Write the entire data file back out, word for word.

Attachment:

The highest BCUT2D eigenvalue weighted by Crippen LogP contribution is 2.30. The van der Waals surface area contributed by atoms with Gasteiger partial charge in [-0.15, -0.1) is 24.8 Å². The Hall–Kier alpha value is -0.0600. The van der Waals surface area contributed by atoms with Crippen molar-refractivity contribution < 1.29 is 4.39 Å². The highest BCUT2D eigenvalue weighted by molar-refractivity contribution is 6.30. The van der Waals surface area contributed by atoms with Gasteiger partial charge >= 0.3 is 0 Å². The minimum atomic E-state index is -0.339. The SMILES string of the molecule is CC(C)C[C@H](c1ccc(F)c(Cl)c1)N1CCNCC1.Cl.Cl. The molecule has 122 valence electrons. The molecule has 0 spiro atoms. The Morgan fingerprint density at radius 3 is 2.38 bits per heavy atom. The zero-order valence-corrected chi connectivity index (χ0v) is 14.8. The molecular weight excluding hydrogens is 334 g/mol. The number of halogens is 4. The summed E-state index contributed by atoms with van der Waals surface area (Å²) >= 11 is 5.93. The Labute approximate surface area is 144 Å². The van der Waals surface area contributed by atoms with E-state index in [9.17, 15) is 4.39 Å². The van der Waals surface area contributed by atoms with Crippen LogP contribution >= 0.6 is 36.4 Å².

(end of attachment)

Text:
The highest BCUT2D eigenvalue weighted by Crippen LogP contribution is 2.30. The van der Waals surface area contributed by atoms with Gasteiger partial charge in [-0.15, -0.1) is 24.8 Å². The Hall–Kier alpha value is -0.0600. The van der Waals surface area contributed by atoms with Crippen molar-refractivity contribution < 1.29 is 4.39 Å². The highest BCUT2D eigenvalue weighted by molar-refractivity contribution is 6.30. The van der Waals surface area contributed by atoms with Gasteiger partial charge >= 0.3 is 0 Å². The minimum atomic E-state index is -0.339. The SMILES string of the molecule is CC(C)C[C@H](c1ccc(F)c(Cl)c1)N1CCNCC1.Cl.Cl. The molecule has 122 valence electrons. The molecule has 0 spiro atoms. The Morgan fingerprint density at radius 3 is 2.38 bits per heavy atom. The zero-order valence-corrected chi connectivity index (χ0v) is 14.8. The molecular weight excluding hydrogens is 334 g/mol. The number of halogens is 4. The summed E-state index contributed by atoms with van der Waals surface area (Å²) >= 11 is 5.93. The Labute approximate surface area is 144 Å². The van der Waals surface area contributed by atoms with E-state index in [9.17, 15) is 4.39 Å². The van der Waals surface area contributed by atoms with Crippen LogP contribution >= 0.6 is 36.4 Å².